2. The defendant took advantage of the victim's young age and vulnerability: the victim was 11 years old the defendant was 29 years old.

3. The defendant took advantage of a position of trust; the defendant was the live-in boyfriend of the victim's
260 N.C.App. 632
mother. The family had resided together for at least four years and [defendant] had a child with the victim's mother.

4. Sexual abuse occurred over a three year period of time.

The court has weighed the Fourth Amendment right of the defendant to be free from unreasonable searches and seizures with the publics [sic] right to be protected from sex offenders and the court concludes that the publics [sic] right of protection outweighs the "de minimis" intrusion upon the defendant's Fourth Amendment rights.

Based on these findings and conclusion, the trial court ordered Defendant to register as a sex offender and enroll in SBM for a period of thirty years.

Defendant appeals.


Defendant does not challenge being ordered to register as a sex offender,4 but argues that the trial court violated his Fourth Amendment rights by ordering him to submit to continuous SBM for thirty years. After careful review of the record and applicable law, we are compelled to agree.

A. Preservation of Issue

"Our appellate courts will only review constitutional questions raised and passed upon at trial." State v. Mills , 232 N.C. App. 460, 466, 754 S.E.2d 674, 678 (2014) (citations omitted).

The State argues that Defendant waived the sole issue he raises on appeal—the constitutionality of the order directing him to enroll in the SBM program—asserting "Defendant made no Fourth Amendment challenge either before or at the SBM determination hearing." We reject this argument because the question of whether Defendant's enrollment in an SBM program constituted a reasonable search was directly raised and passed upon by the trial court.

During the bring-back hearing, the prosecutor "ask[ed] that [the court] find ... Satellite Based Monitoring [was] a reasonable search." In response, Defendant argued that "this level of intrusion" was not

260 N.C.App. 633

warranted. In its order directing Defendant to enroll in a SBM program, the trial court specifically addressed "the Fourth Amendment right of ... defendant to be free from unreasonable searches ... [and] the publics [sic] right to be protected" and concluded that the public's right to be protected outweighed Defendant's privacy right.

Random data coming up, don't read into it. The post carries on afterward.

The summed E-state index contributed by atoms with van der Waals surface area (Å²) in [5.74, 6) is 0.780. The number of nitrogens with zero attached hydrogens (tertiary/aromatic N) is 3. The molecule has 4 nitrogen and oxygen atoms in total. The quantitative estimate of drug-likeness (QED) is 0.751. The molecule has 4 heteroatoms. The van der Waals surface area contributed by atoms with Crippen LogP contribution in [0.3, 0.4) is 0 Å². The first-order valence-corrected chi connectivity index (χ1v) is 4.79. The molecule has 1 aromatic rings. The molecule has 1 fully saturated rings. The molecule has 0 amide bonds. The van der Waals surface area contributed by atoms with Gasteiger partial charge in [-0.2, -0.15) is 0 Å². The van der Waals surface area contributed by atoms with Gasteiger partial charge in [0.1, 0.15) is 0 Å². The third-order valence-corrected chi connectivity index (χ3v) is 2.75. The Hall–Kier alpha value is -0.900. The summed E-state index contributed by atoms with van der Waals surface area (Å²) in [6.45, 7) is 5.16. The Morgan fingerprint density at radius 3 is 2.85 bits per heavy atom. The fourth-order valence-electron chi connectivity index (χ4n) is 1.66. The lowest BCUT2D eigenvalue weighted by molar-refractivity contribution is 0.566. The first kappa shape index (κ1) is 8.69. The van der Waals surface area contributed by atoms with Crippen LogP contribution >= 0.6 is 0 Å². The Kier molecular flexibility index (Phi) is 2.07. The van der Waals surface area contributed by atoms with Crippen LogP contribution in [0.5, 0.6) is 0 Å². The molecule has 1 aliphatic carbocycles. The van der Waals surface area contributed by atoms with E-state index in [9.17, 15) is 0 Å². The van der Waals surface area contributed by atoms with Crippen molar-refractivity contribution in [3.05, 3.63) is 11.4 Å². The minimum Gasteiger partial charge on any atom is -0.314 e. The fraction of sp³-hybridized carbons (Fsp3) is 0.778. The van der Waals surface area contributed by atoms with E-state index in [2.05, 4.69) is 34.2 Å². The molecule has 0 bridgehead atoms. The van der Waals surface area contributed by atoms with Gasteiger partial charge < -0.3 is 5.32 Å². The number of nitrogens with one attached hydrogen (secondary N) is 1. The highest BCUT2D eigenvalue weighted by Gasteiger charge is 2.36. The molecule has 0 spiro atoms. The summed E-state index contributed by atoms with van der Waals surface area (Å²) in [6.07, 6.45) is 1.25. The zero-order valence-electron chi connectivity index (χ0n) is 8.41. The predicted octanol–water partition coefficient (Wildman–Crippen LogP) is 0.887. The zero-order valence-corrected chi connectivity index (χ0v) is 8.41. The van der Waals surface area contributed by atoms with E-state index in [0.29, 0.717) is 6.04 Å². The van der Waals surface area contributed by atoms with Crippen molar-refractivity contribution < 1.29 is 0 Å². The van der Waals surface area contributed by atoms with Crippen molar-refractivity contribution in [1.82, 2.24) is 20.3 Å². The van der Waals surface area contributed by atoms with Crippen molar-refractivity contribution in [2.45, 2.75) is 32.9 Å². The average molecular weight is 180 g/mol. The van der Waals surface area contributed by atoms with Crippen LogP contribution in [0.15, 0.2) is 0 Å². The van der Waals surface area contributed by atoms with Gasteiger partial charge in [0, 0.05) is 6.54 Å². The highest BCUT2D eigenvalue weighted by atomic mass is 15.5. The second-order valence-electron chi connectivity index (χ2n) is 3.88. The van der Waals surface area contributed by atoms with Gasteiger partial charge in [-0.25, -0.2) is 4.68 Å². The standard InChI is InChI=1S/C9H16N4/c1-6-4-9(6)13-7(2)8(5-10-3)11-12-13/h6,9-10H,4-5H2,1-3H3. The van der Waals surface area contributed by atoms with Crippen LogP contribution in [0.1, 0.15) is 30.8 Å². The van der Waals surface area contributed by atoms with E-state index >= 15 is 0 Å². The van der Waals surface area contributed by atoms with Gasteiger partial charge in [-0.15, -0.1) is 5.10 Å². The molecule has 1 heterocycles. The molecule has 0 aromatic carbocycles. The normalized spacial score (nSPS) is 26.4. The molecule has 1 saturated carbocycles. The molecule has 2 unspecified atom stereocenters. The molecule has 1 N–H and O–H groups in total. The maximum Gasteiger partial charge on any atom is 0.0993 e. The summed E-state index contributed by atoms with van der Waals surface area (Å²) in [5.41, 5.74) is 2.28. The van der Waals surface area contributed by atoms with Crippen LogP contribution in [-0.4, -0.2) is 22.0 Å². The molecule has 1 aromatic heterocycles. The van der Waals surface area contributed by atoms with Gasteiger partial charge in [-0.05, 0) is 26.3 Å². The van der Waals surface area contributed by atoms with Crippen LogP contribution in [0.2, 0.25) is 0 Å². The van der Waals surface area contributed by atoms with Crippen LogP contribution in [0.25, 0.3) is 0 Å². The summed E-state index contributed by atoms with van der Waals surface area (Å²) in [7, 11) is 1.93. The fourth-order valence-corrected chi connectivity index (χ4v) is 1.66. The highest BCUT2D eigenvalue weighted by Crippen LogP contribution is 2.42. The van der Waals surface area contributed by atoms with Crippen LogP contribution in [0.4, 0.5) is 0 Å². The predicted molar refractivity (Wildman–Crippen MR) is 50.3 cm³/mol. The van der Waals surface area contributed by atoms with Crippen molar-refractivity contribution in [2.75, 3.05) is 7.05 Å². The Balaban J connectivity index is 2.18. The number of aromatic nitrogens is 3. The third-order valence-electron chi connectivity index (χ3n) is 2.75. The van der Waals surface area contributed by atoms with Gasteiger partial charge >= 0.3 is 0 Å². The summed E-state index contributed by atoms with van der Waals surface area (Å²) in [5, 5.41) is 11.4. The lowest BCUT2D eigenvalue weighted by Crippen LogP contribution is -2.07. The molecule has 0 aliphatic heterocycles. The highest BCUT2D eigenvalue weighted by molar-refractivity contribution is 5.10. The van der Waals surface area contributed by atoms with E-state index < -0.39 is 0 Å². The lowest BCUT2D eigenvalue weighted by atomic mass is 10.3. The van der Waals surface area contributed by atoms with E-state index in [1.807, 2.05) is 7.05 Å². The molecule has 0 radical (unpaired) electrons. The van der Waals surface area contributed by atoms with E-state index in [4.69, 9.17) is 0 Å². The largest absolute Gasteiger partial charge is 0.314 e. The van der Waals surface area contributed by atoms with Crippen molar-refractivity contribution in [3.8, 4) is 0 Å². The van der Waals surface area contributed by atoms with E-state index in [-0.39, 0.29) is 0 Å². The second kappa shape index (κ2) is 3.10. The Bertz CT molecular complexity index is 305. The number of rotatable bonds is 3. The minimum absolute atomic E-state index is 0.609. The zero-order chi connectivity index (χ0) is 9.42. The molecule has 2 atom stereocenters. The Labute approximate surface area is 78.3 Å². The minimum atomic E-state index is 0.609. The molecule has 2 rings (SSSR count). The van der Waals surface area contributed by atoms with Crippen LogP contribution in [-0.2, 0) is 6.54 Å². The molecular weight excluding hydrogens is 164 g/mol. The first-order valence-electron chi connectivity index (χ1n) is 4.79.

We hold that Defendant's appeal presents a constitutional question raised and passed upon by the trial court, see id. at 466, 754 S.E.2d at 678, and is now properly before this Court.

B. Standard of Review

In reviewing [the superior court's order], we are strictly limited to determining whether the trial judge's underlying findings of fact are supported by competent evidence, in which event they are conclusively binding on appeal, and whether those factual findings in turn support the judge's ultimate conclusions of law.

State v. Williams , 362 N.C. 628, 632, 669 S.E.2d 290, 294 (2008) (citation and quotation marks omitted). This Court reviews "the trial court's conclusions of law for legal accuracy and to ensure that those conclusions reflect a correct application of law to the facts found." State v. Singleton , 201 N.C. App. 620, 626, 689 S.E.2d 562, 566 (2010) (citation and quotation marks omitted). "We will therefore review the trial court's order to ensure that the determination that ‘defendant requires

818 S.E.2d 340

the highest possible level of supervision and monitoring’ ‘reflects a correct application of law to the facts found.’ " State v. Kilby , 198 N.C. App. 363, 367, 679 S.E.2d 430, 432 (2009) (citations and brackets omitted).


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  • Commonwealth v. Feliz, SJC-12545
    • United States
    • United States State Supreme Judicial Court of Massachusetts
    • March 26, 2019
    ...GPS monitoring actually is effective in protecting the public against recidivism by sex offenders. Id. at 27-28. See State v. Griffin, 818 S.E.2d 336, 338, 342 (N.C. Ct. App. 2018). In assessing reasonableness, the court has looked to evidence regarding a "defendant's current threat of reof......
  • State v. Grady, 179A14-3
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    • North Carolina United States State Supreme Court of North Carolina
    • August 16, 2019
    ...of supervision and monitoring," and, if so, for how long, N.C.G.S. §§ 14-208.40A(d) - (e), -208.40B(c); see, e.g. , State v. Griffin , 818 S.E.2d 336, 338–39, 342 (N.C. Ct. App. 2018) (explaining that at the bring back hearing, the State introduced a "Static-99," "an actuarial report design......
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    • North Carolina Court of Appeal of North Carolina (US)
    • May 18, 2021
    ...563, 324 S.E.2d at 248 ; see also State v. Tucker , 266 N.C. App. 588, 589, 832 S.E.2d 258, 259 ("Simply put, after [State v. ] Griffin [260 N.C.App. 629, 818 S.E.2d 336 (2018)], trial courts cannot impose satellite-based monitoring unless the State presents actual evidence—such as ‘empiric......